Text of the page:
The information provided represents the opinion of U.S. Bank and is not intended to be a forecast of future events or guarantee of future results. It is not intended to provide specific investment advice and should not be construed as an offering of securities or recommendation to invest. Not for use as a primary basis of investment decisions. Not to be construed to meet the needs of any particular investor. Not a representation or solicitation or an offer to sell/buy any security. Investors should consult with their investment professional for advice concerning their particular situation.

Equity securities are subject to stock market fluctuations that occur in response to economic and business developments. Investing in fixed income securities are subject to various risks, including changes in interest rates, credit quality, market valuations, liquidity, prepayments, early redemption, corporate events, tax ramifications and other factors. Investment in debt securities typically decrease in value when interest rates rise. The risk is usually greater for longer term debt securities. Investments in lower rated and non rated securities present a greater risk of loss to principal and interest than higher rated securities. Mutual fund investing involves risk; principal loss is possible. Investing in certain funds involves special risks such as those related to investments in small- and mid-capitalization stocks, foreign, debt, and high yield securities, and funds that focus their investments in a particular industry, or employ a long-short strategy. Please refer to the fund prospectus for additional details pertaining to these risks.

Exchange Traded Funds (ETFs) are baskets of securities that are traded on an exchange like individual stocks at negotiated prices and are not individually redeemable. Share of ETFs may trade at a premium or a discount to the net asset value of the underlying securities.

Fixed Annuities are a contract between an individual and an insurance company designed to allow for tax-deferred accumulation of investment earnings. Fixed annuities come with a rate of return that is guaranteed by the claims-paying ability of the insurance company. An annuity contract can be annuitized, providing the individual with a guarantee (from the insurance company) of a fixed or variable payment at a future date. A deferred variable annuity is a long-term financial product designed for retirement purposes. Early withdrawals may be a subject to surrender charges, and if taken prior to age 59 1/2, a 10% federal income tax penalty may apply. All guarantees are back by the claims-paying ability of the issuing insurance company.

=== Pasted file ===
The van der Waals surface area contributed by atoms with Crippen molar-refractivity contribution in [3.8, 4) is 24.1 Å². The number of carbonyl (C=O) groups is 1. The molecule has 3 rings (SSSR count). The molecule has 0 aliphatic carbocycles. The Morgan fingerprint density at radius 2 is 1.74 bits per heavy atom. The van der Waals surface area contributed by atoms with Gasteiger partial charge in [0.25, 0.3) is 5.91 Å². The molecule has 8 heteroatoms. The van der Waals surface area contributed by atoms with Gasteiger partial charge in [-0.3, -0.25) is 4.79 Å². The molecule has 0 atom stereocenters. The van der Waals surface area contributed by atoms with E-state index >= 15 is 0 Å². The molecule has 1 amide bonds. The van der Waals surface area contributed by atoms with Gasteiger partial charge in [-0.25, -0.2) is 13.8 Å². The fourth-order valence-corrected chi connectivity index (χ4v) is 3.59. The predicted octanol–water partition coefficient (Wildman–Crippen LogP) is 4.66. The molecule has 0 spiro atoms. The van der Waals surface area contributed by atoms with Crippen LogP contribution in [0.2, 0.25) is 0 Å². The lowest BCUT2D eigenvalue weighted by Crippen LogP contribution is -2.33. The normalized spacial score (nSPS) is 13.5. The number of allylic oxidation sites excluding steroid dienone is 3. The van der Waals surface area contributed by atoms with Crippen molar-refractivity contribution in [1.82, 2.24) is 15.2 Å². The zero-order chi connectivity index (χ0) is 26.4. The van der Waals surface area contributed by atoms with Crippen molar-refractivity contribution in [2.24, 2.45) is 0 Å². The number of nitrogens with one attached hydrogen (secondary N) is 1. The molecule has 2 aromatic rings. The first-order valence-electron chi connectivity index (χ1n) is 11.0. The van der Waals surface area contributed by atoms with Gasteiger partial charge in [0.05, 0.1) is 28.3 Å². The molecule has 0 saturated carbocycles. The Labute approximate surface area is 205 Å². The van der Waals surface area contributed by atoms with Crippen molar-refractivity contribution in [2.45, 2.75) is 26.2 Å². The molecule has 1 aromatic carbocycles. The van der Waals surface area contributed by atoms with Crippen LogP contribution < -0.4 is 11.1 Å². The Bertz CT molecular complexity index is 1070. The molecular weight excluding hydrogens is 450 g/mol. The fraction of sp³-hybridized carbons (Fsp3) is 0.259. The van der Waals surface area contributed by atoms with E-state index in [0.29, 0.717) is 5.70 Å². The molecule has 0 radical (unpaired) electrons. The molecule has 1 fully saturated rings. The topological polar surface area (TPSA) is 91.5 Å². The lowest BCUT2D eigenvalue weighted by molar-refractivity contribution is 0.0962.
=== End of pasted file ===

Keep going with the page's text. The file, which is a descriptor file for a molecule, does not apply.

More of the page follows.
Before investing, read the prospectus carefully to consider the investment objectives, risks, charges, expenses and other important information. Past performance is no guarantee of future results. Asset allocation and diversification does not ensure a profit or protect against a loss.

For U.S. Bank:

Deposit products offered by U.S. Bank National Association. Member FDIC.

U.S. Bank is not responsible for and does not guarantee the products, services, or performance of U.S. Bancorp Investments.

For U.S. Bancorp Investments:

Investment products and services are available through U.S. Bancorp Investments, the marketing name for U.S. Bancorp Investments, Inc., member FINRA and SIPC, an investment adviser and a brokerage subsidiary of U.S. Bancorp and affiliate of U.S. Bank.

Insurance products are available through various affiliated non-bank insurance agencies, which are U.S. Bancorp subsidiaries. Products may not be available in all states. CA Insurance License# OE24641.

The Financial Industry Regulatory Authority (FINRA) Rule 2267 provides for BrokerCheck to allow investors to learn about the professional background, business practices, and conduct of FINRA member firms or their brokers. To request such information, contact FINRA toll-free at 1.800.289.9999 or via http://brokercheck.finra.org. An investor brochure describing BrokerCheck is also available through FINRA.